Bee venom destroys cancer cells in tests By Ross Densley | 08/11/09 - 10:49
According to research done at Washington University in St Louis, bee venom is capable of being engineered to target tumours and cancer cells.
The study published in the Journal of Clinical Investigation details how the poisonous chemical melittin, found in bee stingers, was attached to 'nanoparticles' that were then used to attack and destroy cancer cells, leaving healthy cells intact. Dubbed 'nano-bees', these hybrid-particles were also effective in targeting pre-cancerous cells.
Professor Samuel Wickline who led the research hopes that the nano-bees could become a standard treatment in oncology, as it has fewer side effects than the likes of chemotherapy.
"The nano-bees fly in, land on the surface of cells and deposit their poisonous cargo."
The research was based on a series of tests done on two groups of mine that had cancerous tumors. One group of mice had melanoma skin cancer, whilst the other had been implanted with human breast cancer cells.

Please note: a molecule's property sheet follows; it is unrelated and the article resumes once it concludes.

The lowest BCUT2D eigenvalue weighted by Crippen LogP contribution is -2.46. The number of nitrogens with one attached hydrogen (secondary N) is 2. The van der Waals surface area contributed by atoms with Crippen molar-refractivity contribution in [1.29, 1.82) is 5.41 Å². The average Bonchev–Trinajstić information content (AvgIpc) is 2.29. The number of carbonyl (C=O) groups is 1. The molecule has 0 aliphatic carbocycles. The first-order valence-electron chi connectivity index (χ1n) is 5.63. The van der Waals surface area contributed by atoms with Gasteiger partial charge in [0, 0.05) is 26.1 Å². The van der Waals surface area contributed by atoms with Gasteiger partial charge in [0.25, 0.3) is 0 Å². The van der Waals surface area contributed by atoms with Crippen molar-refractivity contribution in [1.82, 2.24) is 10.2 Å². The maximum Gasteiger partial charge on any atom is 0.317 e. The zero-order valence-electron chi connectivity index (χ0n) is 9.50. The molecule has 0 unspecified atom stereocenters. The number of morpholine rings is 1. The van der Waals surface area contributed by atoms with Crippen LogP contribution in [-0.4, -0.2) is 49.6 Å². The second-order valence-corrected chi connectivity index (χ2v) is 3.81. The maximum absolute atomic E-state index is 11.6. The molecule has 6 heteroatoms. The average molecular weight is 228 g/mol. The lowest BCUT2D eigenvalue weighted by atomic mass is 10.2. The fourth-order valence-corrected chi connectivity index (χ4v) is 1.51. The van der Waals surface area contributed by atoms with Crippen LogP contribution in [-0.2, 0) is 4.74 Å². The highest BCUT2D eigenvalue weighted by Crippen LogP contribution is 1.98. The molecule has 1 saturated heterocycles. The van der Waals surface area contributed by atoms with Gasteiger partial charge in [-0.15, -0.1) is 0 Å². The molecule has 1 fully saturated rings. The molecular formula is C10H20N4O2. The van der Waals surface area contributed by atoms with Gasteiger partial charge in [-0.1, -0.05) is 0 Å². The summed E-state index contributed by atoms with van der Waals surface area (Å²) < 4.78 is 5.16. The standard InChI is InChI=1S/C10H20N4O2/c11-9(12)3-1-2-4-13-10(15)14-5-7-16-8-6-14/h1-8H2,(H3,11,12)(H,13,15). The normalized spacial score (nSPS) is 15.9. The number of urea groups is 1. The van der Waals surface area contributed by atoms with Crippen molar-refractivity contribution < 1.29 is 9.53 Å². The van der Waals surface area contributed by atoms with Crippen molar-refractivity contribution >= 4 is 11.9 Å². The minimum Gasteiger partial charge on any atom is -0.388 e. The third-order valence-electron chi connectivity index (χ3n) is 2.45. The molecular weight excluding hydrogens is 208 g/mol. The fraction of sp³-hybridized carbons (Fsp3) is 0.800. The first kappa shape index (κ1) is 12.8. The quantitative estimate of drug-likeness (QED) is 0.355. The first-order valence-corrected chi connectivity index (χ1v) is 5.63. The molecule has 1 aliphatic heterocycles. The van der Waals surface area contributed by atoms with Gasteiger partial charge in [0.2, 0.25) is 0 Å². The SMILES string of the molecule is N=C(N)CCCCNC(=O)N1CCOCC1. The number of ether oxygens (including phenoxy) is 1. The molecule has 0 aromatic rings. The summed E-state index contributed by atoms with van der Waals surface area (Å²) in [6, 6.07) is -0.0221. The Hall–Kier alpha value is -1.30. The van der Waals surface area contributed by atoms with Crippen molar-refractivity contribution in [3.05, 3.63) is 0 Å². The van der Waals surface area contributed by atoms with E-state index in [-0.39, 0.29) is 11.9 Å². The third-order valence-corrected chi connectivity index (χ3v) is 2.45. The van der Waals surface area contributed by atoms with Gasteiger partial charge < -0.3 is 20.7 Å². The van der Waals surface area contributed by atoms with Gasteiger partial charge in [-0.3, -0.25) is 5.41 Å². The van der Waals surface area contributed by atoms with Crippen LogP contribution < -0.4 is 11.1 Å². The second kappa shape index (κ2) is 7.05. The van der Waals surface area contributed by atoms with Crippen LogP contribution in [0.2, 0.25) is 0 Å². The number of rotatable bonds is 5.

After four to five injections of the nano-bees, the breast-cancer tumors were 25 per cent smaller, and the melanoma tumors were 88 per cent smaller, compared with untreated mice. Despite the high toxicity of the bee venom, the mice suffered few side-effects and there appeared to be little damage to non-cancerous cells.
If the bee venom had been injected into the bloodstream in its normal form it would have lead to the destruction of red blood cells. However, following the injection of the modified nano-bees the blood count of mice was normal, and they showed no signs of organ damage.
"It's like molecular Velcro," Professor Wickline said. "The toxin doesn't come off the bee until it finds its target."
The team hopes to conduct human trials next year. ~ by NGP - Next Generation Pharmaceutical